How to Paint a French Limestone Block Wall

The beauty of weathered, crumbling limestone walls adds so much texture, charm, and beautiful patina to the French provencial home. When we first moved to our lakeside home, 13 years ago, I fell in love with the views and grounds but the inside of the home really had no character, so I set out to create my own.  Hand painting a stone block wall in the foyer added instant French inspired romance.  Many people, over the years, have thought it was actually real, when in fact, it's just painted on.

Blogging wasn't even a word then, hence I have no step by step photos to share with you but I can give you instructions and show you the finished walls.  There used to be expensive stencils for this procedure, but I did it free handed.  I am certainly no artist, so if I can do it so can YOU. :)

The limestone block is a classic, elegant and timeless look and I have never tired of it. Very similar to a French wash, it is a delicate broken color; a subtle marble-like finish with a raggedy, multi-toned, aged effect.

 Block Wall Finish
Materials Needed
  1. latex paints: white, off white; beige - light, medium and dark shades, taupe, gray and for tinting and a little extra aging I used sienna and umber
  2. pencil
  3. ruler
  4. paint brush
  5. artist brush with long bristles
  1. Prime the walls with two coats of off-white latex paint & let dry
  2. Use the pencil and ruler to mark off rectangular squares that resemble blocks.  They can be any size right for your surroundings but 8" x 16" is the standard for real blocks
  3. To add a warm undertone to the wall, apply a limestone-colored wash of latex paints.  Taupe and yellow work well.  Thin the wash to a thick soup consistency.  Brush it freely in all directions and rub it into the surface with a cloth.  Don't strive for a carefully painted finish.
  4. Use three shades for shadowing: a dark shade, a medium and a white for high lighting.  Mix these with water for a watercolor consistency.  To make light appear to come from one side, stipple the colors onto the wall in the following pattern: the darker color on the left, the medium in the middle, and the light on the right side.
  5. Thin a mixture of creamy taupe and white with a little water.  With the long bristled brush, paint the mixture over the pencil lines.  The lines should show through to create the look of shadows between the blocks.  ** I also added cracks to my blocks
You may make your paints more workable by adding paint additives or extenders that slow the drying process, making the paint more manipulative to create your desired effect.

  I hope you will try this.........And remember, there are no mistakes on this effect:) I always take extra liberties with my projects and encourage you to do the same :)
I am sure by now, that most of you are aware that google reader is finishing at the beginning of July.  I am now on "bloglovin" if you prefer to read The Vintage Nest blog by reader or you can sign up to receive new post via email. Both methods are on my sidebar.
thistlewood farm 
Between Naps on the Porch 
Ivy and Elephants 
No Minimalist Here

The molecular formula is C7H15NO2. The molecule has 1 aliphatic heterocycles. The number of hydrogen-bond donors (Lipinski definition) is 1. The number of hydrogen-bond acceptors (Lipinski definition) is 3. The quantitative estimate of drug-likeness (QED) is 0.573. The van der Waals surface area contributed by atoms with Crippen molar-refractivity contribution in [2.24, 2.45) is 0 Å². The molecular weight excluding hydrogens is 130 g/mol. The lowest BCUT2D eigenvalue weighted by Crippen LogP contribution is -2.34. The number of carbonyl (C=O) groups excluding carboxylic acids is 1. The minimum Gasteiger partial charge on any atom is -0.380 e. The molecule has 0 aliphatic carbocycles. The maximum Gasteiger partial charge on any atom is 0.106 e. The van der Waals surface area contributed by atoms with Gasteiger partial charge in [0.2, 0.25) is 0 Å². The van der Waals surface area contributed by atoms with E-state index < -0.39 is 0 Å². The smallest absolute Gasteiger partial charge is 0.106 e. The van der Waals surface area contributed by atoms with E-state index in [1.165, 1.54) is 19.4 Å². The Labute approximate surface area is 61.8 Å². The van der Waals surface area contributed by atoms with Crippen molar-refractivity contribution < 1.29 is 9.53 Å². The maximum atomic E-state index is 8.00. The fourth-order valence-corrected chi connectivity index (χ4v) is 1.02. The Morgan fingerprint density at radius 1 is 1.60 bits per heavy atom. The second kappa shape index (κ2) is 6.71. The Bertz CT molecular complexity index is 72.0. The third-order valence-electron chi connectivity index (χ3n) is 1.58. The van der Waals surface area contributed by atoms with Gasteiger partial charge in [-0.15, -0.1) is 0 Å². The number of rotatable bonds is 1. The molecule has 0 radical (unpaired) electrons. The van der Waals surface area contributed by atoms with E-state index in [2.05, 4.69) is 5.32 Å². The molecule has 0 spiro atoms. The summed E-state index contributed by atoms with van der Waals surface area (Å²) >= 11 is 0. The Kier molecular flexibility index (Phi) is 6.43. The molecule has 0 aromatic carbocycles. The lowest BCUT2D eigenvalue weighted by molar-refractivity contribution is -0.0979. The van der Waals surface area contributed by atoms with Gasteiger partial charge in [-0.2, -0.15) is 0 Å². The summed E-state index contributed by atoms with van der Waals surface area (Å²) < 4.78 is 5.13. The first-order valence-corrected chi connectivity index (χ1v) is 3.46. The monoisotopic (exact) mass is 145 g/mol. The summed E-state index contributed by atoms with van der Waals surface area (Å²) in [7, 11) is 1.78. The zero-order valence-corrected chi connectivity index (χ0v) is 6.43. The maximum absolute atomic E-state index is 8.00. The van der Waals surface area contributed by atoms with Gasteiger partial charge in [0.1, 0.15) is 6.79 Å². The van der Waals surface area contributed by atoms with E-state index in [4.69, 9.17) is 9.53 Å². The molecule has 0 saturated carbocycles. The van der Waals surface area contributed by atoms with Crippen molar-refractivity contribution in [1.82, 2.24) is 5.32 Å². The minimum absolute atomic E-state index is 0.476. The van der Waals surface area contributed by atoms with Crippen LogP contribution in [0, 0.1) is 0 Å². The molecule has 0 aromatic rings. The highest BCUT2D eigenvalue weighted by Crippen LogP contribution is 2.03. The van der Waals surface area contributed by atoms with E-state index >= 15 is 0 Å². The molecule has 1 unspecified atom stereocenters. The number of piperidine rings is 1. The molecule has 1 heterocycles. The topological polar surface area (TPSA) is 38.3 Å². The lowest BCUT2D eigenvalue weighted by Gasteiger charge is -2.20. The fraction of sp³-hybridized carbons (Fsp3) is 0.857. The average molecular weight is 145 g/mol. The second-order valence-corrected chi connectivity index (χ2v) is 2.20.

~ Add Something Special To Your Home ~
your place for affordable vintage flair


20 North Ora said...

I love your wall you did! It looks authentic and old! Thanks for the tutorial.


chateau chic said...

Your limestone block finish looks very authentic, Lynn!
Mary Alice

ImagiMeri said...

Oh Lynn it looks wondrous. I currently have this taupe texture in my bedroom and I want to do like a much lighter plaster look, but I have to sand the whole wall down as it's a "sand" or rough texture. You did an amazing job.


Junkchiccottage said...

Wow Lynn you did a great job on this. It looks very authentic. Very beautiful.

The Quintessential Magpie said...

:Lynn, I am SO impressed. This look fabulous. You did such a good job! And the directions are perfect.



Connie in Hartwood said...

Your wall is beautiful, Lynn!!

I read blogs via my blogroll and my follower's list, so the loss of Google Reader isn't a big deal.

Jen said...

I love your wall, Lynn! What a creative and crafty way to achieve the look that you want! This would be a neat look on our screened in porch. Hubby will love this! ;-)

Have a great weekend!!

Tete said...

Love, love, love your wall. SO wish I had one to do this to. Great post on helping others make theirs beautiful!

Sarah said...

Lynn, you are very clever. Thanks for sharing this idea.

Alycia Nichols said...

No doubt about it, you are an ARTIST...pronounced the fancy FRENCH way! :-)And you did it free-handed???! Wow!

Lauren @ My Wonderfully Made said...

This is quite impressive! Looks like a fun technique and it yielded such beautiful results.

Sue said...

Do not sell yourself short, Lynn- this project took a lot of talent and effort!! I know I really couldn't have done this. You achieved a very authentic looking stone wall. xo Sue

Christine @ Rustic-Refined said...

Good job, love your wall. Anyone who can turn a boring block wall into art is a genius in my book!

Beverly said...

Lynn, I love this look. You always amaze me.

I follow you via e-mail. That seems to work best for me. I wish more bloggers would add the option.

Pendra said...

Gorgeous! I think I would never tire of this look either... you did an amazing job!!!

Maureen Wyatt said...

This looks real enough to pin and that's exactly what I'm doing! Nice tutorial.

Bella's Rose Cottage said...

Beautiful work! I'm going to pin it, I have been wanting to faux paint the inside of my faux fireplace:-)

Sherry @ No Minimalist Here said...

Lynn, Your wall is even prettier in person and at first I thought it was real. I hope you had a great time in the mountains and thanks for joining the Open House party.

Anonymous said...

This looks so authentic. You are so talented!

Related Posts Plugin for WordPress, Blogger...